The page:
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The late, great Jóhann Jóhannsson’s contemporary oratorio makes its long-awaited premiere with Deutsche Grammofon as a posthumous recording by ACME with Theatre of Voices, overseen by Francesco Donadello and Paul Hillier.
A staggering testament to Jóhannsson’s unbound vision for classical and electronic music, ‘Drone Mass’ is arguably among his most ambitious, timeless compositions, and comparable with minimalist classical works by Arvo Pärt and Henryk Gorecki. Originally premiered in 2015 at the Egyptian Temple of Dendur, NYC’s Metropolitan Museum of Art, it sadly remained unrecorded by the time Jóhannsson passed in 2019. However, his friends and longtime collaborators have made sure the work now comes to light, with the American Contemporary Ensemble (ACME) teaming with Denmark’s Theatre of Voices, conducted by ECM regular Paul Hillier, and produced by Francesco Donadello, who worked with him on ‘The Theory of Everything’ soundtrack and ‘Englabörn & Variations’, among others. The result is a fitting tribute to Jóhannsson’s legacy of visionary orchestral composition, and the way he seamlessly refreshed that crenelated paradigm with modern electronics.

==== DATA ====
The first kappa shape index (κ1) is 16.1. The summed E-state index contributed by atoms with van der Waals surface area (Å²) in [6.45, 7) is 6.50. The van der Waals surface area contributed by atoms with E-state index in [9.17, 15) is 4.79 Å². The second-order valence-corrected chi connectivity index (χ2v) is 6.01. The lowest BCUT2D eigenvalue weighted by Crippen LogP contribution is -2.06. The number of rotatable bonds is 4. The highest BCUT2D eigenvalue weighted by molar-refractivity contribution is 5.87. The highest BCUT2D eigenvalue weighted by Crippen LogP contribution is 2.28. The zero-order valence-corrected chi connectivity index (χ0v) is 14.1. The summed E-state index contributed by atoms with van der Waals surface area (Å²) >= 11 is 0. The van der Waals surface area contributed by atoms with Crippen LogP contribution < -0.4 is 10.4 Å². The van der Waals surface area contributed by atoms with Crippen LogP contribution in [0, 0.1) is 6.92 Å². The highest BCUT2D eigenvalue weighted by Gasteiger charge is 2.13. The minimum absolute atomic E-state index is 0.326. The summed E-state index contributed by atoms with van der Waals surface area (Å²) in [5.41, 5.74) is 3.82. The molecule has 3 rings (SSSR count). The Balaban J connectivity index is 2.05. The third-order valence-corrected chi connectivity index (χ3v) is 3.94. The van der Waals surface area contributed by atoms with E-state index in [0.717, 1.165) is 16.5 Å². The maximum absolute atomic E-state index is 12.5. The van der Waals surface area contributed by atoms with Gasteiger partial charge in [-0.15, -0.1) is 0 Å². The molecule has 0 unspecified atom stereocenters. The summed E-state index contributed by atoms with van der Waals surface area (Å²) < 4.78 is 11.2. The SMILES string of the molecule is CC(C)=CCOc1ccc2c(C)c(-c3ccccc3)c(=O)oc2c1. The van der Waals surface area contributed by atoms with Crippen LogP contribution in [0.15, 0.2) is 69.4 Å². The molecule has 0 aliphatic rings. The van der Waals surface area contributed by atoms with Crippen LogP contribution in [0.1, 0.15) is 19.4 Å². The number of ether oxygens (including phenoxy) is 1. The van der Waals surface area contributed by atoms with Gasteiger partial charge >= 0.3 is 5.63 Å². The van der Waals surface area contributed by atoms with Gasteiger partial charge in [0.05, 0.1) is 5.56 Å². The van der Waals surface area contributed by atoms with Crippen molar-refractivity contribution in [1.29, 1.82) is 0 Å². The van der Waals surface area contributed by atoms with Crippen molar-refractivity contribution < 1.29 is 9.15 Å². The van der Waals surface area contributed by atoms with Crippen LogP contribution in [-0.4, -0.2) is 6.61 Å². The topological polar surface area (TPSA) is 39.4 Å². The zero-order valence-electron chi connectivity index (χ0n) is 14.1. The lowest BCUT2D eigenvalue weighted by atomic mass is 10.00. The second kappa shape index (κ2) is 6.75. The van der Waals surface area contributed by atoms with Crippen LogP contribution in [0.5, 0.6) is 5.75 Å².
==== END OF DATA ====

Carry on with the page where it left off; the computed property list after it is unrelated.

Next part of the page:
This 2019 recording, made at the Garnisonkirken in Copenhagen, sees the composer’s myriad interests dovetail in breathtaking form. Taking his cues from the so-called ‘Coptic Gospel of the Egyptians’, part of the Nag Hammadi library discovered in 1945, as well as longheld fascinations with large-scale vocal works and the elemental might of drone music, the nine part work is a momentous achievement from any angle. Its pair of introductory vocal pieces, ‘One is True’ and ‘Two Is Apocryphal’ manifest a keen focus on Renaissance polyphony, with particularly haunting effect in the latter. They prep the ground for a remarkable feat of musical dramaturgy, calling in cavernous, sliding string pitches to match the banking chorale of ‘Triptych in Mass’, while ‘To Fold & Remain Dormant’ elevates the work further with its integration of aching electronic drone noise. There’s a truly jaw-dropping centrepiece in stately swell of electronics and deeply uneasy string pitches of ‘The Low Drone Of Circulating Blood Diminishes With Time’, with ‘Moral Vacuums’ providing necessary respite and catharsis, before the vertiginous flight of vox and bitterly textured noise in ‘Take The Night Air’ gives way to a finale worth the journey in ‘The Mountain View, The Majesty Of The Snow-Clad Peaks, From A Place Of Contemplation And Reflection’.
It doesn’t bear imagining what music Jóhann might have written recently if he was still around but, with pieces like this one, his work on this planet is more than enough already.